BBC NEWS Americas Africa Europe Middle East South Asia Asia Pacific Arabic Spanish Russian Chinese Welsh
BBCi CATEGORIES   TV   RADIO   COMMUNICATE   WHERE I LIVE   INDEX    SEARCH 

BBC NEWS
 You are in:  World: Americas
Front Page 
World 
Africa 
Americas 
Asia-Pacific 
Europe 
Middle East 
South Asia 
-------------
From Our Own Correspondent 
-------------
Letter From America 
UK 
UK Politics 
Business 
Sci/Tech 
Health 
Education 
Entertainment 
Talking Point 
In Depth 
AudioVideo 


Commonwealth Games 2002

BBC Sport

BBC Weather

SERVICES 
Tuesday, 2 October, 2001, 02:55 GMT 03:55 UK
George W Bush: Wartime president
President Bush
George Bush is enjoying applause at home and abroad
By BBC Washington Correspondent Rob Watson

On the face of it, George W Bush is not the most obvious choice for a wartime president.

Only the third man to enter the White House having lost the popular vote, he came to Washington only grudgingly accepted by a weary electorate.

At his inauguration, the streets were lined with demonstrators, the US congress filled with deeply disappointed Democrats.

He also arrived something of a political novice, his only experience, two terms as a rather hands off governor of the state of Texas.

Before that he'd been a rather unsuccessful oil man and then a very successful and ultimately very rich owner and manager of a Texas baseball team.

President Bush addresses Congress
There is a broad consensus that President Bush is off to a good start in responding to the attacks
His critics felt his eventual financial success was largely the result of his President father's wealthy contacts rather than business acumen of the son.

But like Abraham Lincoln, the once obscure Illinois lawyer, thrust into prominence by the outbreak of the civil war, George W Bush is also being shaped by his times.

It is of course too early to make direct comparisons.

Lincoln's leadership was proved after four years of bitter fighting, George W Bush's is still largely untested.

But there is broad consensus here that he has made a good start, both in what he has said and what he has done.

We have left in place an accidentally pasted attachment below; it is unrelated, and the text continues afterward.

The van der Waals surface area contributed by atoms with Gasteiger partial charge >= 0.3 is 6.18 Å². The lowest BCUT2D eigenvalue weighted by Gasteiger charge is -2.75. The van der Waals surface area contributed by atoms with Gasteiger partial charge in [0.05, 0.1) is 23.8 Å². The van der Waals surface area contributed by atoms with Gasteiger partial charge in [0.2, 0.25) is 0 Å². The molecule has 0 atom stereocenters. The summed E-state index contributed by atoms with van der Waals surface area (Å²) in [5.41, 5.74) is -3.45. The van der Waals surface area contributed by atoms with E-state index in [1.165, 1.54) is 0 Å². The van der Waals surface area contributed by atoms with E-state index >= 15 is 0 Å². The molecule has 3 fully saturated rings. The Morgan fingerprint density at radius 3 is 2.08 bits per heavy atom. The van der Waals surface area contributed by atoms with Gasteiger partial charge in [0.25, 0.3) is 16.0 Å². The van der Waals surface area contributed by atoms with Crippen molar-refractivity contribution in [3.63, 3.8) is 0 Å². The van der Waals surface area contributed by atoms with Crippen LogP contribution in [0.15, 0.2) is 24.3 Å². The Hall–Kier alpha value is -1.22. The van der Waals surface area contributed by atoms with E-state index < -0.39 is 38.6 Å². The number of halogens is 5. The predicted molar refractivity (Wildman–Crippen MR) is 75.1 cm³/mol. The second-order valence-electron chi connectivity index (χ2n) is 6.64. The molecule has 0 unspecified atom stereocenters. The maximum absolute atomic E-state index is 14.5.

The president's closest aides insist he was the calmest man around during the chaos immediately following the 11 September attacks, a calmness he is also said to have displayed during the long-disputed election.

Winning hearts and minds

Though often strange sounding to foreign ears, the president's cowboy style directness also goes down well with many Americans.

His description of Osama Bin Laden as wanted dead or alive, and his promise to smoke out his followers, is seen as good old-fashioned plain speaking here.

Former President Bush
President Bush enjoys the advice of a seasoned team of advisers including his father
And unlike in Lincoln's day, President Bush has the luxury of a large team of loyal and talented advisers.

Among them are Gulf War veterans, Dick Cheney and Colin Powell, and lurking in the background his own father former President Bush.

There is a sense perhaps that George W Bush is often overshadowed by these advisers and that he still lacks the gravitas to fill his office.

But he has captured the hearts and minds of the American people, something few would have predicted when he first entered the White House.

There is of course a great deal of political irony in the way things have turned out.

Before 11 September, George W Bush was being criticised abroad for what was seen as his muscular unilateralism on such issues as Kyoto and missile defence.

At home he was being criticised for governing from too far to the right, ignoring the closeness of his election victory.

Now the president is talking about the need for broad international coalitions overseas, embracing the traditionally Democrat idea of government intervention in these economically and politically troubled times, and all to the applause of former foes at home and abroad.

See also:

01 Oct 01 | Americas
US told of new terror threat
Internet links:


The BBC is not responsible for the content of external internet sites

Links to more Americas stories are at the foot of the page.


E-mail this story to a friend

Links to more Americas stories